Tawaifs have played a crucial role in the social and cultural life of northern India. They were skilled singers and dancers, and also companions and lovers to men from the local elite. It is from the art practice of tawaifs that kathak evolved and the purab ang thumri singing of Banaras was born. At a time when women were denied access to the letters, tawaifs had a grounding in literature and politics, and their kothas were centres of cultural refinement. Yet, as affluent and powerful as they were, tawaifs were marked by the stigma of being women in the public gaze, accessible to all.
In Tawaifnama, through the stories and self-histories of a family of well-known tawaifs with roots in Banaras and Bhabua, Saba Dewan explores the nuances that conventional narratives have erased, papered over or wilfully rewritten.
The following is an excerpt from the chapter "Sadabahar, the Tawaif" of the book.
‘Sadabahar’s life as a popular tawaif in Shahabad shimmered with the light and colour of mehfils No musical gathering, includingthose organised by the biggest Rajput zamindars and rajas of the region, was deemed a success unless Sadabahar had performed init. Her earnings were considerable, making her family the best-off among tawaifs in Chainpur. Bit by bit, Bullan and Kallan were able to free the house and agricultural lands that they had mortgaged to take care of Sadabahar and Gulshan.’
Sadabahar was the only tawaif in Chainpur, you say with obvious pride, who had her own horse-drawn carriage. She loved going out on rides with its hood drawn back, revelling in the looks of admiration and envy that came her way.
I am reminded of a similar anecdote about the acclaimed tawaif-diva Gauhar Jan of Calcutta in the late nineteenth–early twentieth century, who enjoyed taking evening rides through the city in her carriage drawn by four white horses. A particularly favoured route, it seems, went through the white quarters of Calcutta, in flagrant violation of the law that denied access to Indians. Gauhar is supposed to have thought nothing of paying a hefty fine whenever the desire to ride through the white area overtook her.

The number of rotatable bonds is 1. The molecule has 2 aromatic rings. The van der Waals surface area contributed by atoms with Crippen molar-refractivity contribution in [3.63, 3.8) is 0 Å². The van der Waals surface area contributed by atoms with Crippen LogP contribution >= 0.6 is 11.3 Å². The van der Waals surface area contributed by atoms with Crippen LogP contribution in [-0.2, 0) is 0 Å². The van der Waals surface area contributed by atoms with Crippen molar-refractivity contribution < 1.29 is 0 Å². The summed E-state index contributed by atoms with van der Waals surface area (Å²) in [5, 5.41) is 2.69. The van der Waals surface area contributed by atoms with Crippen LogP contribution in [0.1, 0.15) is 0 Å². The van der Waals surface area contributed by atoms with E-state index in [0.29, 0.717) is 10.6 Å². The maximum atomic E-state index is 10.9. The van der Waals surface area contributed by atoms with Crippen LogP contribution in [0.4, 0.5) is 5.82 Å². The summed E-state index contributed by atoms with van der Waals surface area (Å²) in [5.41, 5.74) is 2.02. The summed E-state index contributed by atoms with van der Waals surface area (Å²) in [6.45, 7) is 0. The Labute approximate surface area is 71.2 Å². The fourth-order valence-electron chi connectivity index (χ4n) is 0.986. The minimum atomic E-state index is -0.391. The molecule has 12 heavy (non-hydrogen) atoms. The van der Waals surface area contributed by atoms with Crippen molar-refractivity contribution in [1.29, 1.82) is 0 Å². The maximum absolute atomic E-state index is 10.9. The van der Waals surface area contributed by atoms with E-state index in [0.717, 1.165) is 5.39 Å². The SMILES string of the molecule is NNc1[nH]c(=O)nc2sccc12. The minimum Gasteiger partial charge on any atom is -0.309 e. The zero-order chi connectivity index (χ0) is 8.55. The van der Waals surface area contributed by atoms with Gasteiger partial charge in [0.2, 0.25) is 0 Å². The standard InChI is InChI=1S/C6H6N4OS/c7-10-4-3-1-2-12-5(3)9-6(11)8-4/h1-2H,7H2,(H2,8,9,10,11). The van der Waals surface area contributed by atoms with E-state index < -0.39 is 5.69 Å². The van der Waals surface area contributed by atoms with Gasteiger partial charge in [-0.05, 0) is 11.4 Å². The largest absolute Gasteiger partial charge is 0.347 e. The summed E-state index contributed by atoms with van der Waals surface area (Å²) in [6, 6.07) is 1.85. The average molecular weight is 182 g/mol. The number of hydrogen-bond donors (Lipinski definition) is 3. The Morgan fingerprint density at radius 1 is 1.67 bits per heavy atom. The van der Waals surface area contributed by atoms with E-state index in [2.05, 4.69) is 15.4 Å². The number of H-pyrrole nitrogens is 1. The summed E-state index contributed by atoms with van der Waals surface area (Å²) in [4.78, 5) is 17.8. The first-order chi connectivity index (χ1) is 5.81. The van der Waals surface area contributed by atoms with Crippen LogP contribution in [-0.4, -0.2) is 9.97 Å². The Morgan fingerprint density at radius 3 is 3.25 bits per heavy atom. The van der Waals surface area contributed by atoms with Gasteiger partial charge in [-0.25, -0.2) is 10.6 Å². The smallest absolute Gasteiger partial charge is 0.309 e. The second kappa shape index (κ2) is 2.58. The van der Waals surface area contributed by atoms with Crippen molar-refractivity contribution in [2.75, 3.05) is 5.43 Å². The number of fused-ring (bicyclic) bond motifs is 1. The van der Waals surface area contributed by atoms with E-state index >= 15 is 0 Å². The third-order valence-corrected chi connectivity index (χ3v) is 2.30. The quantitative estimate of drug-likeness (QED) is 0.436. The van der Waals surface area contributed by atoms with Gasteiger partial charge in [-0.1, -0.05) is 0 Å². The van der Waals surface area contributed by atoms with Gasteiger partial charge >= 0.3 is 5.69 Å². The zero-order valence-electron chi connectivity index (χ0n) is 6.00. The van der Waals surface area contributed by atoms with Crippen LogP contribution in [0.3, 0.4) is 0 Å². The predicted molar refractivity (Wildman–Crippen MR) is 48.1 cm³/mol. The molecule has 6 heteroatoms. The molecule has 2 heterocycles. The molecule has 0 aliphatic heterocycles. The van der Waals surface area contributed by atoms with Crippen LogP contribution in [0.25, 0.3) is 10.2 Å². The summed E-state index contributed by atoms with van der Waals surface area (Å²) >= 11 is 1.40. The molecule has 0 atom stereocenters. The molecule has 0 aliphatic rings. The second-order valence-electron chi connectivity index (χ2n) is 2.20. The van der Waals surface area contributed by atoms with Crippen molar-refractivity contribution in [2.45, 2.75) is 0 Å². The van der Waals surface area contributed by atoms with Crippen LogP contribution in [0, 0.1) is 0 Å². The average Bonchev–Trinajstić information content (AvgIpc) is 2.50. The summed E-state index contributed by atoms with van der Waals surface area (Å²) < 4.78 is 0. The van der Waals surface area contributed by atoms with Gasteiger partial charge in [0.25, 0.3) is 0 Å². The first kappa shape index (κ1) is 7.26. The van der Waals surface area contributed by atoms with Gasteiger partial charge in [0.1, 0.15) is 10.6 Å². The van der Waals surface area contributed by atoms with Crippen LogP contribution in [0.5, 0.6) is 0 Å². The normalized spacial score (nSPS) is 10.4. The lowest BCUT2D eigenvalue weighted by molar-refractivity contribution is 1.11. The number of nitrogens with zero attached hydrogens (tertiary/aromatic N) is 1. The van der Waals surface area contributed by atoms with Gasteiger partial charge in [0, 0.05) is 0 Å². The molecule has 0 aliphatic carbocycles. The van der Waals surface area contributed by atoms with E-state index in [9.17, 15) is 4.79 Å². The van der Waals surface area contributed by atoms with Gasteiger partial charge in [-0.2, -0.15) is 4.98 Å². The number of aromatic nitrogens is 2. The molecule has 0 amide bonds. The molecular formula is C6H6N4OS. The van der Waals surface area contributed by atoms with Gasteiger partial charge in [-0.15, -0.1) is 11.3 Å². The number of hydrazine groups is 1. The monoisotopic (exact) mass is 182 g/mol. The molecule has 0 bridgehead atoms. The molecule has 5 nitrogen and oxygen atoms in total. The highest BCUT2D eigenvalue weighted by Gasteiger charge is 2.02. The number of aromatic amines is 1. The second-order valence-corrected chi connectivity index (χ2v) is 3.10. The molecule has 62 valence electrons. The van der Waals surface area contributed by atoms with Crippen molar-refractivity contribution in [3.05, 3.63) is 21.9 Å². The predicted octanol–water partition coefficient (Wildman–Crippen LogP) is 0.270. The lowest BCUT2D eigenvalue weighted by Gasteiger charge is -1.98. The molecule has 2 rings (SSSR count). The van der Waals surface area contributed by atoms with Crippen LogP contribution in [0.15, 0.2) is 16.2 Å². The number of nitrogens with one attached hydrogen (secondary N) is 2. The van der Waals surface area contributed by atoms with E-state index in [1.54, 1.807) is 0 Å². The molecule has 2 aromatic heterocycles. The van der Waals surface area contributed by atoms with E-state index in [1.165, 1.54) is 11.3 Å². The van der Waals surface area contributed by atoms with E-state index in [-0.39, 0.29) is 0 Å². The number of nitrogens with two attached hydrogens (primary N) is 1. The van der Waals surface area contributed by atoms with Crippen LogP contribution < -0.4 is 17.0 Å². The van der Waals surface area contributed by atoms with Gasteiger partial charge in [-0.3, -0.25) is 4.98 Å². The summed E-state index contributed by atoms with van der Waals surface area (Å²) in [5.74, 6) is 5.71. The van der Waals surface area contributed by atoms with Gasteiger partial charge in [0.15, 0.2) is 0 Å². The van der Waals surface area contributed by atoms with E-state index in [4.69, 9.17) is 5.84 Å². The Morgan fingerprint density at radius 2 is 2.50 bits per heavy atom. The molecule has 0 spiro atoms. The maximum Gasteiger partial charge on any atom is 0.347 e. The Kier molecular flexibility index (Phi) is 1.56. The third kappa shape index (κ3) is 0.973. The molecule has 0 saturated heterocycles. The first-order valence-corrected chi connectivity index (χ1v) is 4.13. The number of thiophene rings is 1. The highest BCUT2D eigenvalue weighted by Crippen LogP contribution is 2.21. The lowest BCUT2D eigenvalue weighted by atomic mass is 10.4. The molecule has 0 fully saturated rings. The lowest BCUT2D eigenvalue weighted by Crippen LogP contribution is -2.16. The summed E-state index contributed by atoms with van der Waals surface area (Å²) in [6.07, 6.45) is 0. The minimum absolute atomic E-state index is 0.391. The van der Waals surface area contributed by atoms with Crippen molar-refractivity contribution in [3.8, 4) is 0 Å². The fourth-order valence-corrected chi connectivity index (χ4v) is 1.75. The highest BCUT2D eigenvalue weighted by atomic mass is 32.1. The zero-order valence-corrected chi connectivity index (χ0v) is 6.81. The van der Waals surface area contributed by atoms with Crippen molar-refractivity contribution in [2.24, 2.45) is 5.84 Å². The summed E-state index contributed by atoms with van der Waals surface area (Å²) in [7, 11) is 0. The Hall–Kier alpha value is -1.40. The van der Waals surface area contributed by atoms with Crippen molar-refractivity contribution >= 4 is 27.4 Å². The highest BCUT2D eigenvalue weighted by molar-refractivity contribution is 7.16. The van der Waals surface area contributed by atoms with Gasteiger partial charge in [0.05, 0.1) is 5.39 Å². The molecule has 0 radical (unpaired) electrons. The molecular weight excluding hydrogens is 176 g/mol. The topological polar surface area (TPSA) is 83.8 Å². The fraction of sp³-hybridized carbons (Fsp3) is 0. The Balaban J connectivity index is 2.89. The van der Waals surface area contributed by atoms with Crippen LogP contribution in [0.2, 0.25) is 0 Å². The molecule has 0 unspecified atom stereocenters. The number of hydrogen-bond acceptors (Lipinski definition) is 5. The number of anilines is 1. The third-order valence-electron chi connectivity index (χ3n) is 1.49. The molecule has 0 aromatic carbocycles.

The tawaif here is a figure charged with sexuality, and proclaiming with flamboyant confidence not only pride in her identity as a public woman but also her power to access and use at will the public space, a privilege reserved for men from the feudal aristocracy and Europeans. This reversal of socially sanctioned gender rules is reflected in your telling of Sadabahar’s story as well.
At her home in Chainpur, Sadabahar was looked after much like senior earning male members are in patriarchal households. A mini-army of relatives and retainers lived in Bullan and Kallan’s house, dependent entirely upon her generosity for their survival. Inreturn, they were obliged to make themselves useful. If Sadabahar wanted a hot meal on her return home after a late-night performance, then someone would be woken up to cook whatever she desired. If she complained of aching limbs, someone wouldgive her a massage, all night long if necessary.
Saba Dewan is a documentary film-maker. Her documentaries have focused on issues of gender, sexuality and culture. This is her first book and has emerged from her trilogy of films on stigmatised women performers: Delhi–Mumbai–Delhi (2006) about the lives of bar dancers; Naach (The Dance, 2008) on women dancers in rural fairs and The Other Song (2009) about the art and lifestyle of the tawaifs or courtesans.